Alexander Calder's Parasite (1947) Photo Credit: Calder Foundation, New York / Artists Rights Society, New York
In the past 100 years, no visual artist has contributed more to the sum total of human happiness than Alexander Calder. If you think about it, this generating of happiness, to the extent to which it retains any cultural prestige these days, is seen as the domain of musicians and writers far more than of painters and sculptors; rather, since the rise of modernism, vexing the public has been the more likely mission of visual art. But if the works on view in the Whitney’s current Calder: Hypermobilityexhibition, devoted to his kinetic sculptures, are among the most revolutionary of the past century, they present themselves with such grace and modesty and charm that even small children, knowing nothing of vanguardist aesthetics, respond with all the delight that Calder clearly wanted them, and us, to feel.
Calder’s ability to communicate with children was, in part, a consequence of his own famously childlike nature. At his birth, in 1898, he weighed in at 11 pounds, and for the next 78 years, his large and usually overweight frame did nothing to dispel the impression of a big baby. “Powerful but not agile, fat but not tubby,” is how a friend describes him in the first installment of Jed Perl’s new biography, Calder: The Conquest of Time, which seems well on its way to being the definitive work on the man. But it was Calder’s demeanor, even more than his corpulence, that suggested the overgrown man-child. His affinity for play was not unique among modernists—Jean Dubuffet and Joaquín Torres-García, to name only two, mined similar terrain—but Calder’s thorough absorption in it, his appearing to find nothing adorable or noteworthy about it, distinguishes him from all his contemporaries.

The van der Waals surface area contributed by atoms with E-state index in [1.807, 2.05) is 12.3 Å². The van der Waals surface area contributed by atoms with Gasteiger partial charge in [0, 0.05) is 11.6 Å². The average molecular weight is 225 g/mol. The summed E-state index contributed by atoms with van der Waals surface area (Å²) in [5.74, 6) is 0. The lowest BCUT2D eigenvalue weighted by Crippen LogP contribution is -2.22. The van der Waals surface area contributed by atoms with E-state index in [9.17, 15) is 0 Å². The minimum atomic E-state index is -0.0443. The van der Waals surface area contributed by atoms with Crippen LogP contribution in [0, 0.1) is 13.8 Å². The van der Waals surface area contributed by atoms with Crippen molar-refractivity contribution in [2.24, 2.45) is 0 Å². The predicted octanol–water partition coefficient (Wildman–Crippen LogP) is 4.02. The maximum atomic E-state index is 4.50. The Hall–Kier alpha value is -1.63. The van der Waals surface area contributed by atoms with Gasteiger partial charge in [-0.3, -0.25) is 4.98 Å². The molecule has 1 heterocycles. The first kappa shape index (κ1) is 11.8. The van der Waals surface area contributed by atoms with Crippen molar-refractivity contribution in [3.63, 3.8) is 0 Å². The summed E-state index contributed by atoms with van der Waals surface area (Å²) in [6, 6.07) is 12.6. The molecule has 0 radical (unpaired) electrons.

Calder was still in his twenties when he conquered Paris with Cirque Calder, now in the possession of the Whitney. This was an elaborate contraption, roughly the size of a tabletop, in which metal wires were twisted to resemble contortionists and sword swallowers, musclemen and barking seals. To judge from the surviving footage of his improvised performances, he led these figures through their elaborate paces as freely as a boy fighting the Battle of Blenheim with armies of toy soldiers.
“I seem to have always liked + had toys,” Calder once wrote, and this ludic impulse, sustained from earliest childhood well into his seventies, is clearly the key to his career. Both formally and thematically, many of the works in the Whitney exhibition have their genesis in children’s toys. Their open-form structure is certainly radical in the context of the early 20th century, but if it is an innovation that Calder greatly developed, it is not one that he can claim to have invented: It originated with Picasso and Julio González. What is truly revolutionary about Calder’s art is the introduction of movement into sculpture. This movement takes two forms: Either it is motorized, especially early on, or it exploits the simplest laws of gravity. This latter option is especially evident in Calder’s mobiles, those pendent acts of virtuosic equilibrium that reinvent themselves in accordance with the ficklest whims of the air. Usually, in museums and galleries, Calder’s kinetic sculptures are displayed in a state of distorted stillness. It is one of the draws of the present show that the museum staff drops by several times a day to set the art in motion.